Feb. 23-March 1 is National Eating Disorders Awareness Week, designed to promote public and media attention to the seriousness of these disorders, their biological underpinnings, environmental triggers, warning signs and ways to help those affected. According to the National Eating Disorders Association (NEDA), “many individuals, families and communities are not aware of the often devastating mental and physical consequences” of eating disorders, what leads to them in the first place and what kinds of treatments are effective in tackling them.
Eating disorders are complex illnesses – not lifestyle choices – that arise from a combination of longstanding behavioral, emotional, psychological, interpersonal, biological and social factors. They include, but are not limited to, anorexia nervosa, bulimia nervosa and binge eating disorder. Nearly 20 million women and 10 million men will suffer from a clinically significant eating disorder at some point in their lives. Those who suffer are highly secretive, and the impact of their disorder is not always evident in their appearance or outward behavior.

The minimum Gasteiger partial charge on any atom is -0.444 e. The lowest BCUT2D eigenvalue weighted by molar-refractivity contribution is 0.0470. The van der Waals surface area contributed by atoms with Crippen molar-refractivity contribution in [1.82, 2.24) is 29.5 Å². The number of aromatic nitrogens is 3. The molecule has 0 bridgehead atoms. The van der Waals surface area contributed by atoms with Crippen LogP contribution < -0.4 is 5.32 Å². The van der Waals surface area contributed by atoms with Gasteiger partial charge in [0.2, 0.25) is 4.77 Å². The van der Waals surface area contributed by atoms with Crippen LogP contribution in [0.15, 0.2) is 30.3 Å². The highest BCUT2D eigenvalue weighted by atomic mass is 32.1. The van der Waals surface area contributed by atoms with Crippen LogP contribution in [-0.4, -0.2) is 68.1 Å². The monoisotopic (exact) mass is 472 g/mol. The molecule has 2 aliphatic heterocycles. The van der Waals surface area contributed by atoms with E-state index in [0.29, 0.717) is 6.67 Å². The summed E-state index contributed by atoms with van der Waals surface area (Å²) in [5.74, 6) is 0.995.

NEDA emphasizes the great importance of education, early diagnosis and intervention, and access to care for individuals with eating disorders. While they are serious, potentially life-threatening illnesses, recovery is possible.
It’s highly likely we all know someone who has suffered or still is from these debilitating disorders. Learn more by visiting the websites of NEDA or the Eating Disorder Coalition of Iowa (EDCI).